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Dive Review of Carib Dancer Liveaboard in
Bahamas/Exuma Cays

July, 2012, an Instant Reader Report by Harlan Bittner, VA, US (2 reports)
Report Number 6638
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Reporter and Travel
Dive Experience
251-500 dives
Where else diving
Caymans, Utila, Belize, Bonaire, Virgin Islands, Great Barrier Reef,
Hawaii, California Channel Islands
Closest Airport
Getting There

		

Dive Conditions

Weather
sunny, windy  
Seas
choppy  
Water Temp
82   to 84    Fahrenheit  
Wetsuit Thickness
3
Water Visibility
60   to 100    Feet  
 
Dive Policy
Dive own profile
yes  
 
Enforced diving restrictions  
Depth 130 feet, no time restrictions.  
Liveaboard?
yes 
Nitrox Available?
yes 
What I saw
Sharks
Lots 
Mantas
None 
Dolphins
None 
Whale Sharks
None 
Turtles
1 or 
Whales
None 
Ratings 1 (worst)- 5 (best):
Corals
  3 stars
Tropical Fish
2 stars  
Small Critters
  4 stars
Large Fish
3 stars  
Large Pelagics
  3 stars
 
 
Underwater Photography  1 (worst)- 5 (best):
Subject Matter
4 stars  
Boat Facilities
5 stars
Overall rating for UWP's  
4 stars  
Shore Facilities  
N/A  
Comments
Large camera table, plenty of outlets for recharging, dedicated rinse tank.
Ratings and Overall Comments  1 (worst)- 5 (best):
Accommodations
3 stars
Food
5 stars
Service and Attitude
5 stars
Environmental Sensitivity  
5 stars
Dive Operation
4 stars  
Shore Diving  
N/A  
Snorkeling
N/A  
 
 

Overall Rating

Value for $$
4 stars    
Beginners
3 stars   
Advanced
3 stars    
Comments  
The Carib Dancer was recently overhauled (I understand it used to be the
Cayman Aggressor) and put in service in the Bahamas in May.  The boat can
accommodate 14 passengers in 5 staterooms (one is a quad); our week had 13
passengers and 5 crew.  

There was ample space for relaxing in the common areas.  The hot tub on the
top deck was a treat.  Several meals were served top-side where we could
enjoy the breeze.  Our stateroom was small but adequate for the two of us. 
We enjoyed the HD TV for watching movies a couple of times; there was a
large TV in the lounge, but I don't think anyone used it during the week. 
There were some air conditioning problems in some of the staterooms (our
room was comfortable except for the last night, when it was too hot).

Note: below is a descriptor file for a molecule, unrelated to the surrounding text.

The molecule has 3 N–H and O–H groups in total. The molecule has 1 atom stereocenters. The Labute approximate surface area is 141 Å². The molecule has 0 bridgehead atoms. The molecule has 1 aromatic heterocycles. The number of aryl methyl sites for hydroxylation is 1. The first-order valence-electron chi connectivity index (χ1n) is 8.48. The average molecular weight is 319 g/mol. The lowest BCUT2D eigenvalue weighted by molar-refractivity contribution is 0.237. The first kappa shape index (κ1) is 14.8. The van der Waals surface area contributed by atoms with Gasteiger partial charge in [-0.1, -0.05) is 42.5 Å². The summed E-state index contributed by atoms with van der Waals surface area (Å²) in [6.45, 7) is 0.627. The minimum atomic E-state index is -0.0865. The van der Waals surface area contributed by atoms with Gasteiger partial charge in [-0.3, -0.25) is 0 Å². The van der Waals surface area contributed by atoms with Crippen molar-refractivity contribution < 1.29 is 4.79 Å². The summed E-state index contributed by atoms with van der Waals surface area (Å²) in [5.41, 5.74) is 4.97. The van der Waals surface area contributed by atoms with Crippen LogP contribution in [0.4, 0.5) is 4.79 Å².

During the first part of the week, there was an unpleasant smell in many of
the bathrooms.  The crew explained that these problems were being worked
out.

The food was delicious--early continental breakfasts each morning followed
by made-to-order eggs, sometimes pancakes, and excellent fresh fruit. 
Mid-morning snacks were usually home-made cookies.  Lunches often included
an outstanding home-made soup followed by a excellent main course. 
Afternoon snacks were varied and included cakes, cookies, quesadillas or
cheese and crackers.  Dinners were also delicious--Mexican one night, steak
another, and a wonderful fish a different night.  Desserts were always
provided and were always sinfully good.

The dive set-up was outstanding.  Entry into the water was via a short set
of steps down to the dive platform and then a giant stride into the water. 
The crew was available to help anyone with special needs.  There were
plenty of rinse buckets.  The photography setup was outstanding, including
a huge camera table, plenty of plugs, and a dedicated, large rinse tank. 
The best part was a hot shower at the back of the boat--including a liquid
soap dispenser--and a bin of towels.  After night dives, the towels were
hot out of the dryer and often came with a quick shoulder massage.  To top
off the night dive, hot chocolate and Irish Creme were provided!

Our diving was mostly in the Exuma Cays.  Some of the dive sites were
gorgeous--pristine corals, gorgonia, all the familiar tropicals, and we did
see many Caribbean reef sharks and some turtles and rays during the week. 
We also saw several huge Remora, which tried to hitch a ride back to the
boat with us.  However, too many of the dive sites, especially the deeper
sites, were covered with algae.  At those sites, most of the coral appeared
to be dead and there were very few fish.  Those dives were for the most
part disappointing to me.  We saw many Lionfish--in fact, on almost every
dive.  The Bahamas do not allow anything to be taken, including Lionfish,
and I wonder if that is exacerbating the problem. The night dives were fun,
revealing a multitude of Lobsters, some octopus, and a plethora of
macro-photo subjects.  On the last day, we dived the Lost Blue Hole; my son
and I descended to 130 feet for the fun of it, but the real pleasure was
exploring the sandy edges at about 50 feet--we saw many Shieldhead slugs,,
jawfish, sharks, and many now-familiar fish to bid us goodbye.

I can't say enough good things about the crew.  Capt. Tom did an excellent
job finding the best dive sites, calm waters for overnighting and keeping
us safe.  First mate Craig was helpful in many ways--with the cabins, the
common areas, the dive operation, and he was outstanding as a dive
master--I had the feeling that he was the glue that kept the entire
enterprise afloat so to speak.  Engineer Gareth, from Wales, was a
delight--he could fix anything and he happily entertained us with his
life's adventures.  C. Lee was a great chef and a lot of fun to boot.  Dive
instructor Brian was friendly and always available.





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